Val McKey lost £8,500 to a man she thought was a British Army major. “It was absolutely blissful,” she recalls of their connecting online.
Val started giving him small amounts of money. But, a few weeks into the relationship, she saw a warning from a woman who had been scammed by a fake soldier and reality came crashing down. “It was the same name and the same picture. How could I have been so stupid? The whole thing has been a con,” she says. “I told no one about the money because I was so ashamed.”
Once the scammer knows they’ve hooked a victim, they begin messaging constantly. They’ll say they’re working abroad, but want to meet soon. Then comes the first request for cash. Action Fraud estimate it usually takes perpetrators less than 30 days to ask for money - small amounts at first. Then, suddenly, they need a big injection. “There’s always a child in hospital or the need to get out of their country, because there’s a coup,” says Miles.
Sixty-year-old retiree Brenda Parke was scammed out of £60,000 in 2010 after striking up a relationship with a man claiming to be a Dutch businessman called Bradford Cole. After weeks of emailing and speaking over the phone, he claimed that while travelling with his daughter she had been injured in a hit and run and he needed £9,600 for an operation. He didn’t ask Brenda for the money directly, but claimed he had borrowed too much from the bank and had no-one to turn to, subtly manipulating her. Before long, the stories had become more and more elaborate, and Brenda was handing over huge sums to a man she had never met.
“I’m fully aware of how utterly stupid I have been,” she has said of her case, which she eventually reported to the police when Cole failed to return her money. “Having previously considered myself to be a bright and intelligent woman, who has successfully created a secure financial environment for my retirement, I believe that if I could be manipulated and reduced to ‘a puppet on a string’ because of this man’s subtlety and supposed sincerity, then there are millions of vulnerable people out there just waiting to be abused.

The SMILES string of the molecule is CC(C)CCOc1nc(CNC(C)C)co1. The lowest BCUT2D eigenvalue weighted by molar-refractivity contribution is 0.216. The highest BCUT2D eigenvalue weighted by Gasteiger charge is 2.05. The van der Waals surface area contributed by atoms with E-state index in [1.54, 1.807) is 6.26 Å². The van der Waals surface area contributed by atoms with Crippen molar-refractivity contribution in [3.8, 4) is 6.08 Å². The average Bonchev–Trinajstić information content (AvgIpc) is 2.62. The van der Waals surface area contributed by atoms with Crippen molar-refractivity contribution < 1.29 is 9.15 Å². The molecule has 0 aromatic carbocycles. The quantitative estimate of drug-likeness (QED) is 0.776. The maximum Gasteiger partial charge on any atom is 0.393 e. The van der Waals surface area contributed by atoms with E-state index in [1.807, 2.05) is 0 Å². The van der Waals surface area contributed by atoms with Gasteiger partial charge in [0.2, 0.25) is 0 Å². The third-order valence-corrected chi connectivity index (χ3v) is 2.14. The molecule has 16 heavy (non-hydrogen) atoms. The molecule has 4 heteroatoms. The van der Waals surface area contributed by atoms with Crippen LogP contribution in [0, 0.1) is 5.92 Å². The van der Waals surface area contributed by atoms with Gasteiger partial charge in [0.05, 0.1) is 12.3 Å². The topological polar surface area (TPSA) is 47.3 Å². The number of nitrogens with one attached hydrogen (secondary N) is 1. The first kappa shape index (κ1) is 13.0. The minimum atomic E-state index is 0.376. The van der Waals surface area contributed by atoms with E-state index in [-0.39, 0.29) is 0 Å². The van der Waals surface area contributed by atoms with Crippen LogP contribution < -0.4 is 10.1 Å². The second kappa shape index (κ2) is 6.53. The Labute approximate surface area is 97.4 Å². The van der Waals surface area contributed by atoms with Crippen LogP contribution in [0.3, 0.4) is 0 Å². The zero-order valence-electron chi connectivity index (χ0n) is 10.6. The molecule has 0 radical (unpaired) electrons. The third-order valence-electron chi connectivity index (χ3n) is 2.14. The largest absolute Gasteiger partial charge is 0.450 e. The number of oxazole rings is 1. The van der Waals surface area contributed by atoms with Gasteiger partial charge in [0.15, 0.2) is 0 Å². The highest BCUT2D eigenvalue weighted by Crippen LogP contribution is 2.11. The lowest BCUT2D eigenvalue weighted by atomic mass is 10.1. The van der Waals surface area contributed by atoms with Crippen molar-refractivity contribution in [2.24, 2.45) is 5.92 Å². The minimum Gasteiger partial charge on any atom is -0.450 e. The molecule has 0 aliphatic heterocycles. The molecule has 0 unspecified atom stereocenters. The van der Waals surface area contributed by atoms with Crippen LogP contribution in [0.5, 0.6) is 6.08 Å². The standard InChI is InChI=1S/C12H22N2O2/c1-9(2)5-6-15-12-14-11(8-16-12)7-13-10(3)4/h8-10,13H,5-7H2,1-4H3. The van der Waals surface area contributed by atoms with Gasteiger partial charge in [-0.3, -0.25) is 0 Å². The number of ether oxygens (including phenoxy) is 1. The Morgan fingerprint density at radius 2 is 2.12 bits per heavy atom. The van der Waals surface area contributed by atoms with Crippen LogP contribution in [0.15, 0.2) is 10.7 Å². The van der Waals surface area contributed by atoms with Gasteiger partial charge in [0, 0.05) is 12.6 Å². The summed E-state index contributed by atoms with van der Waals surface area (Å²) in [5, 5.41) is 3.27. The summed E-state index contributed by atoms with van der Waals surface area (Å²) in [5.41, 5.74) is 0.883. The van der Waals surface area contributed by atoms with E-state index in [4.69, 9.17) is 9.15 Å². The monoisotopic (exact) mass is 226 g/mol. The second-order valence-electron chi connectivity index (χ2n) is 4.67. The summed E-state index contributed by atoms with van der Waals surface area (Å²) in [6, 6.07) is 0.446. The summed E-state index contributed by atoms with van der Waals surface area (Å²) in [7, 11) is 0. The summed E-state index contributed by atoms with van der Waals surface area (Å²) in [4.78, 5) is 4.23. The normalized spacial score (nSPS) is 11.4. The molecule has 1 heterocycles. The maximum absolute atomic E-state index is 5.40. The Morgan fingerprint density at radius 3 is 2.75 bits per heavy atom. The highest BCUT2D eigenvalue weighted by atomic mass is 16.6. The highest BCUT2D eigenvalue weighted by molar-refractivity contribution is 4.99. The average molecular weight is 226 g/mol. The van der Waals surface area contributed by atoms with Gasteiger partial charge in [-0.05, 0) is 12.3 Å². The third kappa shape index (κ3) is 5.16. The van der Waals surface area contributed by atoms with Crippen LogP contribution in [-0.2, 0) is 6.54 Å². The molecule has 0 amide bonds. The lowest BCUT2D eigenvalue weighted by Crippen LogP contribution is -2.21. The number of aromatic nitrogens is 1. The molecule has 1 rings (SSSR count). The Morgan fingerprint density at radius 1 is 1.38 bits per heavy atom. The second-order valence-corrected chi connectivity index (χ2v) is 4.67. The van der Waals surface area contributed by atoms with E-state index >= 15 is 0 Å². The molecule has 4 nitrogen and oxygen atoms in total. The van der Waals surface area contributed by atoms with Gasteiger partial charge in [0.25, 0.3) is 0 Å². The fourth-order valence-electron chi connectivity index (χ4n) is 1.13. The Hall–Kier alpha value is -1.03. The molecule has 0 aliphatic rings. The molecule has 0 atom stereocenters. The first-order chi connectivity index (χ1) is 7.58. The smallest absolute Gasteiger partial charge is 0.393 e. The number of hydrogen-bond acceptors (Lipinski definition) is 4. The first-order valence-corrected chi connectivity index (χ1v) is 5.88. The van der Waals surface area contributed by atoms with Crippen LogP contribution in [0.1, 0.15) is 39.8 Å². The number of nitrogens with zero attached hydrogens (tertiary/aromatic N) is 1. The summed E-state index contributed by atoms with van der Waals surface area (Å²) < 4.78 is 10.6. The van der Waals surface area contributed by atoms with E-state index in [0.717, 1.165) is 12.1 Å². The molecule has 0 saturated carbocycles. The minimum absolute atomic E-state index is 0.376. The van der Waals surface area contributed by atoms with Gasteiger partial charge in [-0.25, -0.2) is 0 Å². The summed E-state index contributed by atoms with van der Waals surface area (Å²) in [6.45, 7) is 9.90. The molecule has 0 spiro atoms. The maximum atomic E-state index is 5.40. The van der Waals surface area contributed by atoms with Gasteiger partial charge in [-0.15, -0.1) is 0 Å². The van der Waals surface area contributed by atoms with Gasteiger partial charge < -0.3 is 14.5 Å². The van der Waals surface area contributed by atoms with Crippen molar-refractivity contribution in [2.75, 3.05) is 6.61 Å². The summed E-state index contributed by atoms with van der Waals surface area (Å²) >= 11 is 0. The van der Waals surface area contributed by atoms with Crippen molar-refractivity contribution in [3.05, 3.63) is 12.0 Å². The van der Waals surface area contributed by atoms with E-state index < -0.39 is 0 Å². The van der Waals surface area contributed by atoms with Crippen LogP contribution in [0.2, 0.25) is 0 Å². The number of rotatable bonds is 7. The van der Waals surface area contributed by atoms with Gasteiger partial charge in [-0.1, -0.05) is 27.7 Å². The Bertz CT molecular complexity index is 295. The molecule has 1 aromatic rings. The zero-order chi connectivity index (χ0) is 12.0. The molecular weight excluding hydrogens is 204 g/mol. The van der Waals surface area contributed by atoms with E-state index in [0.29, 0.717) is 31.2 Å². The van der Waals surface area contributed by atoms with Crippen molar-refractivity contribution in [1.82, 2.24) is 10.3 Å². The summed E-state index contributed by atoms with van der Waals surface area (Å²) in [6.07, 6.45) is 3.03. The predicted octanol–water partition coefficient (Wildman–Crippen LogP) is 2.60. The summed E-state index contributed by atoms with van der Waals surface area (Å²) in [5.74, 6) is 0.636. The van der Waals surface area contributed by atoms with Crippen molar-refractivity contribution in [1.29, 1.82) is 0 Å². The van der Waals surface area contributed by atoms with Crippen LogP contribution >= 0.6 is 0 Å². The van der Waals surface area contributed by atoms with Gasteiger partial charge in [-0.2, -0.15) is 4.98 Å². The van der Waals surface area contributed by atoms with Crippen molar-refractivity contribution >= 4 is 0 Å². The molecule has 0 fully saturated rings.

“It is so cunning and amazingly well done. I am left reeling with shock at my own vulnerability.”
Wayne May, who runs Scam Survivors - which “scams the scammers”, creating fake profiles to lure them in - says romance fraud is becoming more common, as people increasingly head online to combat loneliness and “it’s only getting worse.”
DCI Miles agrees: “It can affect anyone,” he says. “I’ve known victims of all ages and both sexes. I’ve had to send officers to far flung parts of the country to convince people that they are being defrauded.”
Putting a stop to it, he adds, can be difficult. There is so much stigma that many victims don’t report it. Even when they do, the money is hard to trace. Vast amounts of cash may have gone through numerous UK or US bank accounts, but then end up in West Africa.
May says one common technique among scammers is to “come clean” when they’re about to be found out. “They admit they’re scamming but then they say ‘I’ve genuinely fallen in love with you, here’s what I really look like, will you still love me?’” And if you’ve been hooked once, he warns, it’s likely you’ll be targeted again.
Not long after he had lost £100,000, Roy Twiggs was contacted online by a woman named Sherry. They struck up a rapport, and she soon began asking for money. It took a <Panorama> reporter to convince him that he was being duped again. “I just want someone to be with and talk to,” he says quietly, as the realisation begins to dawn. “I’m not a brilliant catch. And that’s all there is to it.”
Panorama: Billion-Pound Romance Scam is on BBC One on Monday November 19 at 8.30pm